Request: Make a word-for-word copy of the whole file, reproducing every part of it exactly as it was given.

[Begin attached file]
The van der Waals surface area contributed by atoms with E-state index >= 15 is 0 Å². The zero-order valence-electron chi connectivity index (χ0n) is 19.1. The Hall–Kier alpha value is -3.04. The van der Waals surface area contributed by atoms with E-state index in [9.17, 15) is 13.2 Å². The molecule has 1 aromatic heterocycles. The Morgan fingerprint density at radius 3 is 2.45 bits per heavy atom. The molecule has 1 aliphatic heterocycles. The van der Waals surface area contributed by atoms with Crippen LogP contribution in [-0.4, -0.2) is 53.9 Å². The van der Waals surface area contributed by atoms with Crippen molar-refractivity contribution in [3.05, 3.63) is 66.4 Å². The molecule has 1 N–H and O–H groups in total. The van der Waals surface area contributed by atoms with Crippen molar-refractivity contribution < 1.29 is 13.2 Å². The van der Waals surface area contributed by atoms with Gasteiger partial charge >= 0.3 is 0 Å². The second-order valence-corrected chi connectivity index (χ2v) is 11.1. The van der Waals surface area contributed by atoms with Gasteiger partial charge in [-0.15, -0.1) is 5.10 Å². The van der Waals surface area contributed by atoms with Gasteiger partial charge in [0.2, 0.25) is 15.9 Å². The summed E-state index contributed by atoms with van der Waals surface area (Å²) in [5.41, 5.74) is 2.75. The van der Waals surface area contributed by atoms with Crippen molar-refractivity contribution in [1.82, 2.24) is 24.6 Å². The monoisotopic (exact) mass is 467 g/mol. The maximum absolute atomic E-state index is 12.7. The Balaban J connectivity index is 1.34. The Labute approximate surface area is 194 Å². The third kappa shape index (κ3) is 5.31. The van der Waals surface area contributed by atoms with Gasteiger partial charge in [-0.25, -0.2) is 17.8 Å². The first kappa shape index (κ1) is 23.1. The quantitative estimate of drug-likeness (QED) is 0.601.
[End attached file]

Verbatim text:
The van der Waals surface area contributed by atoms with E-state index >= 15 is 0 Å². The zero-order valence-electron chi connectivity index (χ0n) is 19.1. The Hall–Kier alpha value is -3.04. The van der Waals surface area contributed by atoms with E-state index in [9.17, 15) is 13.2 Å². The molecule has 1 aromatic heterocycles. The Morgan fingerprint density at radius 3 is 2.45 bits per heavy atom. The molecule has 1 aliphatic heterocycles. The van der Waals surface area contributed by atoms with Crippen LogP contribution in [-0.4, -0.2) is 53.9 Å². The van der Waals surface area contributed by atoms with Crippen molar-refractivity contribution in [3.05, 3.63) is 66.4 Å². The molecule has 1 N–H and O–H groups in total. The van der Waals surface area contributed by atoms with Crippen molar-refractivity contribution < 1.29 is 13.2 Å². The van der Waals surface area contributed by atoms with Gasteiger partial charge >= 0.3 is 0 Å². The second-order valence-corrected chi connectivity index (χ2v) is 11.1. The van der Waals surface area contributed by atoms with Gasteiger partial charge in [-0.15, -0.1) is 5.10 Å². The van der Waals surface area contributed by atoms with Gasteiger partial charge in [0.2, 0.25) is 15.9 Å². The summed E-state index contributed by atoms with van der Waals surface area (Å²) in [5.41, 5.74) is 2.75. The van der Waals surface area contributed by atoms with Crippen molar-refractivity contribution in [1.82, 2.24) is 24.6 Å². The monoisotopic (exact) mass is 467 g/mol. The maximum absolute atomic E-state index is 12.7. The Balaban J connectivity index is 1.34. The Labute approximate surface area is 194 Å². The third kappa shape index (κ3) is 5.31. The van der Waals surface area contributed by atoms with Gasteiger partial charge in [-0.25, -0.2) is 17.8 Å². The first kappa shape index (κ1) is 23.1. The quantitative estimate of drug-likeness (QED) is 0.601.